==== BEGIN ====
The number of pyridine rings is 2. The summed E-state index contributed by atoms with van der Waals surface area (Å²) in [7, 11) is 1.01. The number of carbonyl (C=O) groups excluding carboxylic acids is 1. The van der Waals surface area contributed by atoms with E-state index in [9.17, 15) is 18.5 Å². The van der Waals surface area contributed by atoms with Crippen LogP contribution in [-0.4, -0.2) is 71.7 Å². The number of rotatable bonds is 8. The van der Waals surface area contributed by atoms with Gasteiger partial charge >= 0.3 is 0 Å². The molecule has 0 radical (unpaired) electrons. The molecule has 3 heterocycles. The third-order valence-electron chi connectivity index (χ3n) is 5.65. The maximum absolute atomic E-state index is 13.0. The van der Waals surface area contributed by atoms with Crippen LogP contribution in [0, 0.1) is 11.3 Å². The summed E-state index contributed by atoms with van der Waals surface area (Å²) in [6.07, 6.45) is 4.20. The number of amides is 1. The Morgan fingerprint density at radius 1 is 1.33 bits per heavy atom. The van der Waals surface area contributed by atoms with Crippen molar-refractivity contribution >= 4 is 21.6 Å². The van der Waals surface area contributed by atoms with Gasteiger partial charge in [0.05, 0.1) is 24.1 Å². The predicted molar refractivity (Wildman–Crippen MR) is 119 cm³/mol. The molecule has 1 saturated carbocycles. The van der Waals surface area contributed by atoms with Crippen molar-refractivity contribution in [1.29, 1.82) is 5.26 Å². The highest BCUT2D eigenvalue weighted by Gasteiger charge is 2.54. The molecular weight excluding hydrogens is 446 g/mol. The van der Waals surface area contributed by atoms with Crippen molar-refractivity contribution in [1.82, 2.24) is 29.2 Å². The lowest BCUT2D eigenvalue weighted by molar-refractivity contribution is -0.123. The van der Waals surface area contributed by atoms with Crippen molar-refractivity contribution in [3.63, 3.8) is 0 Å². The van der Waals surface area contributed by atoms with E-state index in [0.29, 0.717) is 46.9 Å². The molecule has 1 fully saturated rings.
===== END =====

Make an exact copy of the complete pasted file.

The number of pyridine rings is 2. The summed E-state index contributed by atoms with van der Waals surface area (Å²) in [7, 11) is 1.01. The number of carbonyl (C=O) groups excluding carboxylic acids is 1. The van der Waals surface area contributed by atoms with E-state index in [9.17, 15) is 18.5 Å². The van der Waals surface area contributed by atoms with Crippen LogP contribution in [-0.4, -0.2) is 71.7 Å². The number of rotatable bonds is 8. The van der Waals surface area contributed by atoms with Gasteiger partial charge >= 0.3 is 0 Å². The molecule has 0 radical (unpaired) electrons. The molecule has 3 heterocycles. The third-order valence-electron chi connectivity index (χ3n) is 5.65. The maximum absolute atomic E-state index is 13.0. The van der Waals surface area contributed by atoms with Crippen LogP contribution in [0, 0.1) is 11.3 Å². The summed E-state index contributed by atoms with van der Waals surface area (Å²) in [6.07, 6.45) is 4.20. The number of amides is 1. The Morgan fingerprint density at radius 1 is 1.33 bits per heavy atom. The van der Waals surface area contributed by atoms with Crippen molar-refractivity contribution >= 4 is 21.6 Å². The van der Waals surface area contributed by atoms with Gasteiger partial charge in [0.05, 0.1) is 24.1 Å². The predicted molar refractivity (Wildman–Crippen MR) is 119 cm³/mol. The molecule has 1 saturated carbocycles. The van der Waals surface area contributed by atoms with Crippen molar-refractivity contribution in [1.29, 1.82) is 5.26 Å². The highest BCUT2D eigenvalue weighted by Gasteiger charge is 2.54. The molecular weight excluding hydrogens is 446 g/mol. The van der Waals surface area contributed by atoms with Crippen molar-refractivity contribution in [1.82, 2.24) is 29.2 Å². The lowest BCUT2D eigenvalue weighted by molar-refractivity contribution is -0.123. The van der Waals surface area contributed by atoms with Crippen molar-refractivity contribution in [3.63, 3.8) is 0 Å². The van der Waals surface area contributed by atoms with E-state index in [0.29, 0.717) is 46.9 Å². The molecule has 1 fully saturated rings.